Ten years ago, a federal inquiry was held into Indigenous economic development. The findings of Open for Business: Developing Indigenous Enterprises in Australia were resoundingly clear — Australia was lacking supplier diversity. The same businesses were winning contracts and enjoying the spoils, while others equally deserving were unable to get a look in.
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To address this, the government sought out best practices overseas. In the US, the New York-based National Minority Supplier Development Council had been successfully cultivating a more inclusive economy for two decades.
A replica was set up in Australia and initially funded by the federal government as a three-year pilot project. In 2012, the pilot was deemed a success and Supply Nation (formerly the Australian Indigenous Minority Supplier Development Council) began introducing membership fees for its corporate and government members to
Supply Nation’s mission remains the same as when it was founded — to help create a vibrant, prosperous and sustainable Indigenous business sector. It does this by bringing together the biggest national database of Indigenous businesses with the procurement teams of Australia’s leading organisations.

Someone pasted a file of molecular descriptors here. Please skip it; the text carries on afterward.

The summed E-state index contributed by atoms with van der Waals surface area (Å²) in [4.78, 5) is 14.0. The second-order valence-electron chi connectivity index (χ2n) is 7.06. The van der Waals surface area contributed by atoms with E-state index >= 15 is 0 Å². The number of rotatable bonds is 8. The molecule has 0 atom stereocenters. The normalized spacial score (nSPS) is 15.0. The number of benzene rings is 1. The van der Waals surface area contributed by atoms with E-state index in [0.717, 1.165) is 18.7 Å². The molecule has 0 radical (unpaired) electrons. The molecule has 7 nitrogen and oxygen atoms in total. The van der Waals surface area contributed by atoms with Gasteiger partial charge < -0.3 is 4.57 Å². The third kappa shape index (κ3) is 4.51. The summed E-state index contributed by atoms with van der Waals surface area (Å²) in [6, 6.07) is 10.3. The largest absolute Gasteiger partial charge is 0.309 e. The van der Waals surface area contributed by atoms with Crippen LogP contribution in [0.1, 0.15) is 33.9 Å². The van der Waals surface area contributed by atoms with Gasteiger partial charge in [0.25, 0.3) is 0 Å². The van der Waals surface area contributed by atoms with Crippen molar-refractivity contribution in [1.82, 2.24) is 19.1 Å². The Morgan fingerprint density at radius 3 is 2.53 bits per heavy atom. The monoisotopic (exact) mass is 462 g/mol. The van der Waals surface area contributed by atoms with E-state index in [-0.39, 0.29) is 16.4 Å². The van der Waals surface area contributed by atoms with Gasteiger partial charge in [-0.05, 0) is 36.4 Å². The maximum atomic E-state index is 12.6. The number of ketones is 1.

Laura Berry MAICD took over the reins as CEO four years ago, and under her leadership Supply Nation has achieved impressive growth. Membership numbers have doubled, as has annual revenue and the staff headcount in its offices around the country. Perhaps most importantly though, the number of Indigenous businesses registered on the database has increased more than threefold, to 1800-plus. An average of 55 new businesses are registering each month.
Review your procurement policies
Supply Nation CEO Laura Berry MAICD says the full potential of Indigenous businesses is not being realised despite the obvious socioeconomic benefit. She says Supply Nation research shows “for every dollar of revenue, Indigenous businesses produce on average $4.41 of social return and are up to 100 times more likely to employ Indigenous people.”
Berry suggests boards can:
- Raise awareness about the challenges faced by Indigenous businesses and the options for businesses and governments to overcome them.
- Be proactive with initiatives to support and grow Indigenous businesses in your role and industry. Don’t be afraid to start small.
- Use your financial or strategic expertise to assist Indigenous businesses in developing business plans and applying for funding. supplynation.org.au
Develop your RAP
Reconciliation Australia wants the majority of ASX 200 businesses to produce a Reconciliation Action Plan (RAP) and encourages private businesses, multinationals and local government to follow suit. RAPs outline what an organisation commits to do as its contribution to reconciliation. About 1000 RAPs are already in place in Australia, including major listed companies, NFPs and government departments.
Under a RAP, an organisation pledges to take (and measure) actions to build respectful relationships with, and create opportunities for, Indigenous peoples. reconciliation.org.au